Tensions rise as Russia tries to resolve Syrian conflict with U.S.
Russia has officially re-entered the world stage via Syria; with tensions rising and lines being blurred between the state and its enemies, Russia seems to have stepped in as a savior of sorts.
Bashar al-Assad, the current president of Syria, was accused of human rights violations and crimes against humanity during his second seven-year term. In recent history, Facebook bans and internet censorship were causes for outside concern.
Prior to being reinstated for a third term in 2014, both the local and international community alike thought him a potential reformer. Once in office, however, he began to suppress all Arab Spring protesters using military force.
For many countries and human rights organizations these events would have been enough to attempt to restrict or remove him from office. In 2014, Syria’s third and most recent election came and went with Bashar taking the presidential seat. Despite many international groups calling for his resignation or removal, no action was taken.
There are an innumerable amount of anti-government groups within Syria that aim to overthrow Bashar by entering the border with militant force that would most likely halt, harm and usurp the progress that members of the human rights organizations have worked so hard to achieve.
In order to maintain this balance, the U.S. has been supporting the anti-government regimes within Syria that aim to take down Bashar. It’s unclear which groups exactly are being funded by the U.S., but the end goal is to remove a government that only aims to oppress its people.
Another group involved in this conflict not affiliated with any of the previous mentioned parties is ISIS, or ISIL. They have gained significant attention in the media by releasing videos to news stations of executions from around the world.
ISIS also recently made a declaration of caliphate.
A caliphate is a type of government that is led by a caliph, a person considered a political and religious successor to the prophet Muhammad and a leader of the entire Muslim community. ISIS has received many criticisms within Islam from both theologians and authorities condemning their actions and their caliphate.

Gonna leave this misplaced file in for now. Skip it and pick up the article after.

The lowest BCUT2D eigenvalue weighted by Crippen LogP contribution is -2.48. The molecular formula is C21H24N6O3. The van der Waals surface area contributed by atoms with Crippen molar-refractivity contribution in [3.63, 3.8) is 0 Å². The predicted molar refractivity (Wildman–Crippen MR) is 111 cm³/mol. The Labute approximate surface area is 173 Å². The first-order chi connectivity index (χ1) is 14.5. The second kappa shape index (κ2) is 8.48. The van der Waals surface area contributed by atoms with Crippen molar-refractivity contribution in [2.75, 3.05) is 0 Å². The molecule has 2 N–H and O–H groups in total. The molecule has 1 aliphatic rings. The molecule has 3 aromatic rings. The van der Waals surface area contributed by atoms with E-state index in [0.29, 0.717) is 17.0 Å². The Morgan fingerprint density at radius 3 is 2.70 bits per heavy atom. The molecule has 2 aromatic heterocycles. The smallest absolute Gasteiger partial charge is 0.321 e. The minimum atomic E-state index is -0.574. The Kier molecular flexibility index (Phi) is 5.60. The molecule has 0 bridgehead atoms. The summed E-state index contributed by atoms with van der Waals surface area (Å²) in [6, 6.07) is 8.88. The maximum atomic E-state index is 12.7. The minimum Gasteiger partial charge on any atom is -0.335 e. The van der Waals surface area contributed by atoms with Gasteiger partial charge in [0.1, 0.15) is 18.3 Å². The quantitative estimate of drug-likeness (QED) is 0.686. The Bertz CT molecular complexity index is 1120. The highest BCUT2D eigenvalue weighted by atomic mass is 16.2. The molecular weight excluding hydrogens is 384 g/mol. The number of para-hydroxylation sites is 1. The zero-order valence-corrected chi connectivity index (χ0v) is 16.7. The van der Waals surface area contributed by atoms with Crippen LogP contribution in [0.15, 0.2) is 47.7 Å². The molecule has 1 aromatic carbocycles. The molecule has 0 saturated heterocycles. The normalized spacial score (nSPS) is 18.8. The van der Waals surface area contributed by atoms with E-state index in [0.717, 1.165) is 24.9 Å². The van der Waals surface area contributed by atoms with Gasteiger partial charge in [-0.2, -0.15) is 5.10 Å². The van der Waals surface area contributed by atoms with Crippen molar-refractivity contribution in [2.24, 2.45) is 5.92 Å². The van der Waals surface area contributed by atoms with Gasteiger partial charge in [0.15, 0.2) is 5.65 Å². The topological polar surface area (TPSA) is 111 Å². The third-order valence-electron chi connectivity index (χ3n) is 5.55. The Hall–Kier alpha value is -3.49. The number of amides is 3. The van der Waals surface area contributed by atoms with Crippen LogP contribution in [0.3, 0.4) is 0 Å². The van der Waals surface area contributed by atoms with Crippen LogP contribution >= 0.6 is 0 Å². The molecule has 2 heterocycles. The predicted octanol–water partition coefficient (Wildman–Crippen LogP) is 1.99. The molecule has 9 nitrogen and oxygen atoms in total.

Now, Russia has stepped in and is lending arms to the Syrian government, while also speaking out against America’s back door approach to resolving the conflict in Syria. In the 2015 Valdai Club, a meeting of international experts focused on Russia and its role in the world, Putin called to question the U.S. government decision to “declare a fight against terrorists but at the same time try to use some of them to move the pieces…in [their] own favor.”
According to John Kerry, Secretary of State, he and his Russian-government counterpart, Sergey V. Lavrov, are in talks to resolve the civil war in Syria. The clearest obstacle to progress is that Russia supports Bashar while the U.S. doesn’t.
Lavrov maintained Russia’s belief that the people of Syria ought to be able to choose who leads them once the civil war can be resolved. Even so, the U.S. continues to fund those same factions that would help eradicate the volatile government system Russia is attempting to preserve. In an interview with the New York Times, the Saudi foreign minister agreed with the U.S. position that there is “no place for [Assad] in any transitional government,” and as of now, time will have to tell which nation seems to be taking the right approach.
As the U.S. and Russia try to work out peace talks, ISIS continues to grow in numbers. Since Russia’s involvement however, the borders of ISIS controlled land have actively been pushed back and major cities and villages have been recovered by airstrike or ground combat. In juxtaposition to Russia’s forceful yet result-oriented approach, America’s efforts in the area are now being viewed as a failed to attempt at solving this crisis.
Some speculate another world war could arise if all parties do not proceed carefully. History between Russia and the U.S. has been all but stable, and some feel that their involvement in this war is a passive-aggressive way to settle bad blood. Using Syria as a playground is far from wise, especially during a civil war.
Others feel Putin is making moves to become a dominant world leader. As tensions ebb and flow in the region, time will tell what the results of current actions will be.
Setheesh is a sophomore mathematics and religious education major.